- Associated Press - Wednesday, March 25, 2015

PENDLETON, Ore. (AP) - The sound of the slap could be heard clear across the room.

While one camp attendee was doubled over from the force of it, giggles and smiles erupted from both the assailant and victim, with more slaps repeated.

The behavior was not only acceptable but encouraged of the attendees at the Lights! Camera! Action! Film Camp at Pendleton Center for the Arts. The violence between children wasn’t real. Instead it was a part of a stunt workshop at the two-day camp, which also included activities on filming, sound, set design and many other aspects of film making for children ages 8-12.

Earlier in the class, Jessica Moran and Austin Larsen, members of the Blue Mountain Community College Community Theatre, instructed the campers on the art of fake fighting.

Through the teachings of Moran and Larsen, the children were able to faithfully recreate slaps, gut punches and hair pulls without anyone getting hurt.

Over the course of the camp, the camp attendees also got the chance to act, make stop motion movies, provide narration for a scene and make movie set dioramas.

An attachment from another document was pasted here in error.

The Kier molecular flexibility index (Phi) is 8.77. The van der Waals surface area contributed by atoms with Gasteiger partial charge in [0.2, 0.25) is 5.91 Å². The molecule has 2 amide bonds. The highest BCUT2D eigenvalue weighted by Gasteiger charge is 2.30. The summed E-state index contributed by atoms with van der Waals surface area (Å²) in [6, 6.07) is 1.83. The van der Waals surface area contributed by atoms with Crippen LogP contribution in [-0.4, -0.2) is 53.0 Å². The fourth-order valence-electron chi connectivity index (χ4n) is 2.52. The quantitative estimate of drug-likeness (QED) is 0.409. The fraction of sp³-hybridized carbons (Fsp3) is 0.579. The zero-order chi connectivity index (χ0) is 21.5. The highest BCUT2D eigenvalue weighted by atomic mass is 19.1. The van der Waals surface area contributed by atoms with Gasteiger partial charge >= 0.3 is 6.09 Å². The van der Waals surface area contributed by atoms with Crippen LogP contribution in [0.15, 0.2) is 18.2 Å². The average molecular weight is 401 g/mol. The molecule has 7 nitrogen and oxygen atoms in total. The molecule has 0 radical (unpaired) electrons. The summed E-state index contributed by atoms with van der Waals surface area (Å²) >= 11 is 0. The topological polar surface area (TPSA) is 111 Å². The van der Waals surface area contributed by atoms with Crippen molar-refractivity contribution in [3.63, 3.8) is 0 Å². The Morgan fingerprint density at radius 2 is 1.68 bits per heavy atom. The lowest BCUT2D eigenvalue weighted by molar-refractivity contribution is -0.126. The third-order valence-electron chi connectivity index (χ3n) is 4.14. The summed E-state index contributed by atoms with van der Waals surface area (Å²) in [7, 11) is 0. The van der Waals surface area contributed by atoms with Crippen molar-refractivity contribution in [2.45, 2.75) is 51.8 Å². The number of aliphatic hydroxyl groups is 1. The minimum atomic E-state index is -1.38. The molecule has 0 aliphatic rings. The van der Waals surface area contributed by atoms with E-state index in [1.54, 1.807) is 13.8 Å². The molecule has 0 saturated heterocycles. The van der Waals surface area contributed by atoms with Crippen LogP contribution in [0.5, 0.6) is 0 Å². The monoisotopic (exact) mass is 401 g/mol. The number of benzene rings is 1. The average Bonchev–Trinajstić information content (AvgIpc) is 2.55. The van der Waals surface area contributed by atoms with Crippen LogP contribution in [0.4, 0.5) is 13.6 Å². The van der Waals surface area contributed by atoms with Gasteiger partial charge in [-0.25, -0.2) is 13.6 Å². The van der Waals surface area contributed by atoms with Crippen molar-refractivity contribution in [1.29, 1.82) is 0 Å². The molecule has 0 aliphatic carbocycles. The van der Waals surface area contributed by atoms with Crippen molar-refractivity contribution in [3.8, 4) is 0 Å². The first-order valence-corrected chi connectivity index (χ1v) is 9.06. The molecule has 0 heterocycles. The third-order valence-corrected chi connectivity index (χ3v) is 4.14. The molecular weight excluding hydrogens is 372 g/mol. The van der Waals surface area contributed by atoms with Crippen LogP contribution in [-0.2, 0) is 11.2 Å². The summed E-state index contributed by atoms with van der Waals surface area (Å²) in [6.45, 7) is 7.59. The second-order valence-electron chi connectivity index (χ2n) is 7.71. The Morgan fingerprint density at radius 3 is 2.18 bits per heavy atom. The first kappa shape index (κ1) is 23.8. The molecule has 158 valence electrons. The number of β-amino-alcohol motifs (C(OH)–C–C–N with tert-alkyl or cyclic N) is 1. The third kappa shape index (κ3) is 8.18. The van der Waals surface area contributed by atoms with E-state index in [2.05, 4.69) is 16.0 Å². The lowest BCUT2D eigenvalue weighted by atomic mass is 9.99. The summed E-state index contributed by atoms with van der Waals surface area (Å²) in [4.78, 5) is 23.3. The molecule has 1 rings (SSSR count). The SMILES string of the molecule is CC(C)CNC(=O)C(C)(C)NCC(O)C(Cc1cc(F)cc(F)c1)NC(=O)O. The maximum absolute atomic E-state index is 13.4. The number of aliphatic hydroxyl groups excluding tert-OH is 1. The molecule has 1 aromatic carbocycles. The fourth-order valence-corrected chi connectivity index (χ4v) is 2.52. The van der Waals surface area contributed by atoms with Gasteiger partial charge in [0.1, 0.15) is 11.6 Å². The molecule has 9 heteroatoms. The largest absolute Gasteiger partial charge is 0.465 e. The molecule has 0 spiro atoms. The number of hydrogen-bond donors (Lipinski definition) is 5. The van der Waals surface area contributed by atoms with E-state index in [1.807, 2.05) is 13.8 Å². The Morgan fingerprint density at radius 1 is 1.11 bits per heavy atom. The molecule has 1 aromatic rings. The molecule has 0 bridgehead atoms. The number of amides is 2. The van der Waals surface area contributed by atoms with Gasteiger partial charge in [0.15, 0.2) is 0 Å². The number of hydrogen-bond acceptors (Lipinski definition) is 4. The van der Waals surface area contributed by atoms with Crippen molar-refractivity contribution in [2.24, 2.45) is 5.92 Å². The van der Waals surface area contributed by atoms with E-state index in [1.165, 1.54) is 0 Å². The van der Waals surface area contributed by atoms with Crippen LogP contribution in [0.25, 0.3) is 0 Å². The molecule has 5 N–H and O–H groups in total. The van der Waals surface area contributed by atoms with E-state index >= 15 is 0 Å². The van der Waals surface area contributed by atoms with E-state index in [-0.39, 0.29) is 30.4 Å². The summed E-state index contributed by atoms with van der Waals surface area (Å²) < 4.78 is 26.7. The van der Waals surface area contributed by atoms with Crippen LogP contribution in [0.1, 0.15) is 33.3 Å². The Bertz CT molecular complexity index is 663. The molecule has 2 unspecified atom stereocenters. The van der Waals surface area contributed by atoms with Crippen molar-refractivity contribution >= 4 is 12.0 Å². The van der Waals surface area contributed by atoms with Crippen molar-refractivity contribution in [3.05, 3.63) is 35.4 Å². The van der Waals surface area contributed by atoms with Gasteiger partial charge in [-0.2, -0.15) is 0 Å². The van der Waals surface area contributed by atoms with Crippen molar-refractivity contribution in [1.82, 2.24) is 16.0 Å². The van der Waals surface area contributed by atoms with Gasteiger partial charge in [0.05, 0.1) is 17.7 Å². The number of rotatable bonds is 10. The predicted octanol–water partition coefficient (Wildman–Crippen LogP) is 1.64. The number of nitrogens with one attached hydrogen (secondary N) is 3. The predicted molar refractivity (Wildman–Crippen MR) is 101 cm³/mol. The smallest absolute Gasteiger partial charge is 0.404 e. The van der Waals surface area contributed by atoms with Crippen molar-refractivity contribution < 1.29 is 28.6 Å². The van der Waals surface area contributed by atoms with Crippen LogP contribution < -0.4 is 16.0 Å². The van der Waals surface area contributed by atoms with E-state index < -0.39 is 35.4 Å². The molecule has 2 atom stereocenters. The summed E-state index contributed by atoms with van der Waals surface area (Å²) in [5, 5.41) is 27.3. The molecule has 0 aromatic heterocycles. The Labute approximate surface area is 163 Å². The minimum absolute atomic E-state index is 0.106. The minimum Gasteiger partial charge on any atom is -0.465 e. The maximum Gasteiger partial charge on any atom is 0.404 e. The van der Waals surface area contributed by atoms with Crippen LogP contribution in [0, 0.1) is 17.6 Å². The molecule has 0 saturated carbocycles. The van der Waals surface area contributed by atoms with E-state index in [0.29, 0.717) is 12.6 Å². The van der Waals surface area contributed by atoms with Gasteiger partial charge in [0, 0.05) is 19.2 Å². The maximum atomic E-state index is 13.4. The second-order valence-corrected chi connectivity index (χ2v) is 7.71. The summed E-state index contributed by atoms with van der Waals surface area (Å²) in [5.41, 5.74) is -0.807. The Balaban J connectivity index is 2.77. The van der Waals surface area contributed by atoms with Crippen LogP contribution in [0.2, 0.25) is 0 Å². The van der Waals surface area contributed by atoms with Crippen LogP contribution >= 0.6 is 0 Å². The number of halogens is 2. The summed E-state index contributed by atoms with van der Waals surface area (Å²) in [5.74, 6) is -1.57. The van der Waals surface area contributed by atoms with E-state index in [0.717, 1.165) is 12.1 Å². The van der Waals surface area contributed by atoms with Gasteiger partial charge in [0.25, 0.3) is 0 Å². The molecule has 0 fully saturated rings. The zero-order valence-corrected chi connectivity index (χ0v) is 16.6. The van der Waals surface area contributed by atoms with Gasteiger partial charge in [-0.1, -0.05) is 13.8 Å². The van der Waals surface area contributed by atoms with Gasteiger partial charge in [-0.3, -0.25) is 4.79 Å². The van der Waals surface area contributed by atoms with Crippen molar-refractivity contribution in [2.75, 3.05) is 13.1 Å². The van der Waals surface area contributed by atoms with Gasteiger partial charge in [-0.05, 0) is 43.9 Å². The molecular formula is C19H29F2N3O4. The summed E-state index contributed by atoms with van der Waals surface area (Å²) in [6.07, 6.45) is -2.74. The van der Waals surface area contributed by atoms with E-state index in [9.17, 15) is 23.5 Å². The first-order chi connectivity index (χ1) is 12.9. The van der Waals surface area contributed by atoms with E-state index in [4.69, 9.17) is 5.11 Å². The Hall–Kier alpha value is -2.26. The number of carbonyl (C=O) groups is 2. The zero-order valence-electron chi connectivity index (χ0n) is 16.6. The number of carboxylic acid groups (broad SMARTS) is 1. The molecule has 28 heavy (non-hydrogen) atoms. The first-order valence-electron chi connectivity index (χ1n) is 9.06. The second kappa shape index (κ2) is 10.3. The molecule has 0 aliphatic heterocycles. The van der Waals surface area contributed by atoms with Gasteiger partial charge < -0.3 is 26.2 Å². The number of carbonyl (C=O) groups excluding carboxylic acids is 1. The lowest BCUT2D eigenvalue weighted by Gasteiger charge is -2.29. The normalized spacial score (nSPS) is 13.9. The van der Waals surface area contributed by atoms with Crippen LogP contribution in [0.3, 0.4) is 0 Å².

Bonnie Day, the center’s outreach coordinator, said the idea was conceived in collaboration response to the Pendleton Real West film festival.

As a part of the camp, the students not only participated in the process of movie making but also were the subject of a movie.

The center enlisted class instructor Katie Pearce and Pendleton High School film club members Theron Hern and Will Sitz to make a short documentary about the camp.

The trio filmed hours of footage with the intention of trimming it down to two to three minutes while also adding an original score.

Pearce, who has done previous video work with the center’s Rock & Roll Camp, said the film participants are eager subjects compared to their teen counterparts. She hoped that once the campers were exposed to the filmmaking process, they may start using free software like iMovie or Windows Movie Maker to make their own films.

Deep into the second day, many of the campers said they enjoyed the breadth of subjects they were opened to.

Kimberly Peck, 11, said the camp opened her eyes on all the factors that go into making a movie.

“There’s just so many ways to do it,” she said.

___

Information from: East Oregonian, https://www.eastoregonian.info


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